A man who notably didn't eat for 22 days is coming to Northwest Iowa in an attempt to spur action on the stagnant issue of immigration reform. Eliseo Medina, who fasted for three weeks in late 2013, will speak at a Tuesday event in Sioux Center, with the goal of prodding House Speaker John Boehner to move the issue in that chamber.

The Senate, controlled by Democrats, passed an immigration bill last year that some business groups supported, but the Republican-controlled House remains reluctant to take up the issue.

The 7 p.m. event, described as an evening of "prayer and action," will be hosted by the Center for Assistance, Service and Action of Sioux County.

According to the New York Times, Medina has undertaken some high-profile fasts to draw attention to what he sees as serious issues:

"In 1974, he fasted for 14 days to press a supermarket chain in Cleveland to stop stocking produce picked by nonunion laborers, in a campaign the United Farm Workers eventually won.

And in 2006, Mr. Medina held another fast to support striking janitors at the University of Miami who were organized by the service workers’ union, which he joined in 1986. He suspended that fast after 11 days when the janitors won their contract."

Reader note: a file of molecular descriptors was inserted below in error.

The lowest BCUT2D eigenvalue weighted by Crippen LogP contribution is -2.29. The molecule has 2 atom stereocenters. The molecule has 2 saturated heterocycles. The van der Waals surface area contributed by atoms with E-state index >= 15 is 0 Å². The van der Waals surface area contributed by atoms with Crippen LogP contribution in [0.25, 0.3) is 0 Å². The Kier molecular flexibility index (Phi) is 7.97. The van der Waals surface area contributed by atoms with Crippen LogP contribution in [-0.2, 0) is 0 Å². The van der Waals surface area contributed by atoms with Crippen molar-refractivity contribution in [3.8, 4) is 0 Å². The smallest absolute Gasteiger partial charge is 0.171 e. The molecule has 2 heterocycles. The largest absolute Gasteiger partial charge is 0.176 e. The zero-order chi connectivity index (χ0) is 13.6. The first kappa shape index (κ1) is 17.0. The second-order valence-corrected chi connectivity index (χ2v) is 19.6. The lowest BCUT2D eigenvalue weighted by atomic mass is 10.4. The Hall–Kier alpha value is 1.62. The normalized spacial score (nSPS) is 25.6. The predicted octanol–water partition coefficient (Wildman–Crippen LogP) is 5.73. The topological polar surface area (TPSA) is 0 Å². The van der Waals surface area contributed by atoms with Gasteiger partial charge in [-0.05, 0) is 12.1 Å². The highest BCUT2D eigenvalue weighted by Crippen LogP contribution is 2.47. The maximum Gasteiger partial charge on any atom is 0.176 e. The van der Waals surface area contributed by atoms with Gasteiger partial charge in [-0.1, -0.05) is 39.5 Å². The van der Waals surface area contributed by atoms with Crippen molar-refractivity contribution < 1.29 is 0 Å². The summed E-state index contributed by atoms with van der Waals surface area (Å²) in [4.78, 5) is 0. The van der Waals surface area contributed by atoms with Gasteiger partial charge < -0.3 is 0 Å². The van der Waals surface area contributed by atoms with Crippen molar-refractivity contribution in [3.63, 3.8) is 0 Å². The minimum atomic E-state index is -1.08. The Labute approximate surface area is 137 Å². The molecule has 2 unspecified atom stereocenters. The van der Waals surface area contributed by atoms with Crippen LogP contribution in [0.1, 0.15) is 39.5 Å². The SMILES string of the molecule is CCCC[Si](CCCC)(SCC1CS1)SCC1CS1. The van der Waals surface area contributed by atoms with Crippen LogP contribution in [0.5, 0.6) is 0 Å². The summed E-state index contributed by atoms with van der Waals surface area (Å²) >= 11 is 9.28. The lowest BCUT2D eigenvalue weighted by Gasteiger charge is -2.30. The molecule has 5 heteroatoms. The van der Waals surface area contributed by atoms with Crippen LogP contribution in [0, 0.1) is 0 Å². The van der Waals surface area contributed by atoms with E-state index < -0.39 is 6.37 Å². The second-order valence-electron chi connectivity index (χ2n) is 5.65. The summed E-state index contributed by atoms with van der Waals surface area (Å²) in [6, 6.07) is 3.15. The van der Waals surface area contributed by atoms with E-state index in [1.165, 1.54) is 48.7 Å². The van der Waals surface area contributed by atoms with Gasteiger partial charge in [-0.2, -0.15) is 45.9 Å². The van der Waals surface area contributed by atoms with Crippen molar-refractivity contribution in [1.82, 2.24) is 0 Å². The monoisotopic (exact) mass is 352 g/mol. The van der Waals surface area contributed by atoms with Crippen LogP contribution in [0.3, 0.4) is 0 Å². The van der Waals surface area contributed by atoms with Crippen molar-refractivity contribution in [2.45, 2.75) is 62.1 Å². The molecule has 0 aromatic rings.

CASA wants to keep the heat on lawmakers, since Boehner last week said Republicans aren't ready to embrace reform that could include what many call amnesty for millions without legal status.  U.S. Rep. Steve King, R-Iowa, last week told a Tea Party News Network radio host that he's opposed to reform, which he fears the GOP leadership may nevertheless advance because large businesses in the U.S. Chamber of Commerce back it.

Said King, "I'm happy to promote business, but I'm not one of those folks that's going to be directed by billionaires with big checkbooks, and I think that's part of the division we have today in the Republican Congress."

It is another example where King voices the position of many conservatives, even if at times he knocks heads with Boehner and others.

"It is a messy circumstance to have the internal struggle" within the GOP caucus, King said in the radio interview.

Medina, who lives in Washington D.C., uses fastings to draw attention to issues where gridlock seems to have set in.  He continues to travel America to draw attention to immigration reform, with recent events in Cincinnati, Chicago and Houston.

"I’ve seen in my lifetime that change is possible,” he said during the 2013 fast.